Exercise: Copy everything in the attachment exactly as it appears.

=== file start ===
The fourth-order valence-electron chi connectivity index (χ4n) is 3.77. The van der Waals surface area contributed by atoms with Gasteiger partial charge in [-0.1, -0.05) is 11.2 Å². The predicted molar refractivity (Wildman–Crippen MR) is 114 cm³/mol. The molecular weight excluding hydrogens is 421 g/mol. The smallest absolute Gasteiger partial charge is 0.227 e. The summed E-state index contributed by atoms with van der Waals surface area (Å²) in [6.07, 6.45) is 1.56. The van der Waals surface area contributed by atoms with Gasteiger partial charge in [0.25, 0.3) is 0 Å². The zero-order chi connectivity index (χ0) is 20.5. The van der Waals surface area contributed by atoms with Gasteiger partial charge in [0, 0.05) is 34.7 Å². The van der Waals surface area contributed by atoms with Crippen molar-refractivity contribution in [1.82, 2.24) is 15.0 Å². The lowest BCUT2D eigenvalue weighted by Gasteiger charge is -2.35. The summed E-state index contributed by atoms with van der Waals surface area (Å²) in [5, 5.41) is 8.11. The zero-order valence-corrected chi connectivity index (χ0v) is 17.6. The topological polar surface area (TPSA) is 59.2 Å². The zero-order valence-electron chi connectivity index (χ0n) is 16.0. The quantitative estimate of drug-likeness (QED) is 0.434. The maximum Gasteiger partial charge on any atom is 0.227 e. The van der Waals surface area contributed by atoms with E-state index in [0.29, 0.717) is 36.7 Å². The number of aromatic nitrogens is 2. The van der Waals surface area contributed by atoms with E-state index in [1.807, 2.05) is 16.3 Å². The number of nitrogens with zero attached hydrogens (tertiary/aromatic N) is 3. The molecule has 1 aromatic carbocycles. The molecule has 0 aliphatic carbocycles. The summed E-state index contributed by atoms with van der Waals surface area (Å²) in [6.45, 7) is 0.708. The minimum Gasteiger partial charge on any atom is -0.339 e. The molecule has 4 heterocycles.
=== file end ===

The fourth-order valence-electron chi connectivity index (χ4n) is 3.77. The van der Waals surface area contributed by atoms with Gasteiger partial charge in [-0.1, -0.05) is 11.2 Å². The predicted molar refractivity (Wildman–Crippen MR) is 114 cm³/mol. The molecular weight excluding hydrogens is 421 g/mol. The smallest absolute Gasteiger partial charge is 0.227 e. The summed E-state index contributed by atoms with van der Waals surface area (Å²) in [6.07, 6.45) is 1.56. The van der Waals surface area contributed by atoms with Gasteiger partial charge in [0.25, 0.3) is 0 Å². The zero-order chi connectivity index (χ0) is 20.5. The van der Waals surface area contributed by atoms with Gasteiger partial charge in [0, 0.05) is 34.7 Å². The van der Waals surface area contributed by atoms with Crippen molar-refractivity contribution in [1.82, 2.24) is 15.0 Å². The lowest BCUT2D eigenvalue weighted by Gasteiger charge is -2.35. The summed E-state index contributed by atoms with van der Waals surface area (Å²) in [5, 5.41) is 8.11. The zero-order valence-corrected chi connectivity index (χ0v) is 17.6. The topological polar surface area (TPSA) is 59.2 Å². The zero-order valence-electron chi connectivity index (χ0n) is 16.0. The quantitative estimate of drug-likeness (QED) is 0.434. The maximum Gasteiger partial charge on any atom is 0.227 e. The van der Waals surface area contributed by atoms with E-state index in [0.29, 0.717) is 36.7 Å². The number of aromatic nitrogens is 2. The van der Waals surface area contributed by atoms with E-state index in [1.807, 2.05) is 16.3 Å². The number of nitrogens with zero attached hydrogens (tertiary/aromatic N) is 3. The molecule has 1 aromatic carbocycles. The molecule has 0 aliphatic carbocycles. The summed E-state index contributed by atoms with van der Waals surface area (Å²) in [6.45, 7) is 0.708. The minimum Gasteiger partial charge on any atom is -0.339 e. The molecule has 4 heterocycles.